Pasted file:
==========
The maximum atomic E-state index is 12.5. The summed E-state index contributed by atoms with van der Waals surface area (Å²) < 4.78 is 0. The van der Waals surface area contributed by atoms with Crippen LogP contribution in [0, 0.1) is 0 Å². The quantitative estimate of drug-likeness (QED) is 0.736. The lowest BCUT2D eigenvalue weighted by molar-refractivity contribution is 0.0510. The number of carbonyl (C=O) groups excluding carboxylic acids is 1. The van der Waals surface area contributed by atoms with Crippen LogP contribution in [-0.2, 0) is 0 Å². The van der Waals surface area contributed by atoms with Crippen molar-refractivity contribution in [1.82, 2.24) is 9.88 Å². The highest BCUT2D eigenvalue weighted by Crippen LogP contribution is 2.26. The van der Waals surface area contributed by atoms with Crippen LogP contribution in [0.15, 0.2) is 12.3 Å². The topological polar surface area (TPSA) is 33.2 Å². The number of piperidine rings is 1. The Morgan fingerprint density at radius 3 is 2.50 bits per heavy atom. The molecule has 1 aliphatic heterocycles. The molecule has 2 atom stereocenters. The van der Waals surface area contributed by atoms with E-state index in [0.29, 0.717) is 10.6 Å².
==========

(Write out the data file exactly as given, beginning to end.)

The maximum atomic E-state index is 12.5. The summed E-state index contributed by atoms with van der Waals surface area (Å²) < 4.78 is 0. The van der Waals surface area contributed by atoms with Crippen LogP contribution in [0, 0.1) is 0 Å². The quantitative estimate of drug-likeness (QED) is 0.736. The lowest BCUT2D eigenvalue weighted by molar-refractivity contribution is 0.0510. The number of carbonyl (C=O) groups excluding carboxylic acids is 1. The van der Waals surface area contributed by atoms with Crippen LogP contribution in [-0.2, 0) is 0 Å². The van der Waals surface area contributed by atoms with Crippen molar-refractivity contribution in [1.82, 2.24) is 9.88 Å². The highest BCUT2D eigenvalue weighted by Crippen LogP contribution is 2.26. The van der Waals surface area contributed by atoms with Crippen LogP contribution in [0.15, 0.2) is 12.3 Å². The topological polar surface area (TPSA) is 33.2 Å². The number of piperidine rings is 1. The Morgan fingerprint density at radius 3 is 2.50 bits per heavy atom. The molecule has 1 aliphatic heterocycles. The molecule has 2 atom stereocenters. The van der Waals surface area contributed by atoms with E-state index in [0.29, 0.717) is 10.6 Å².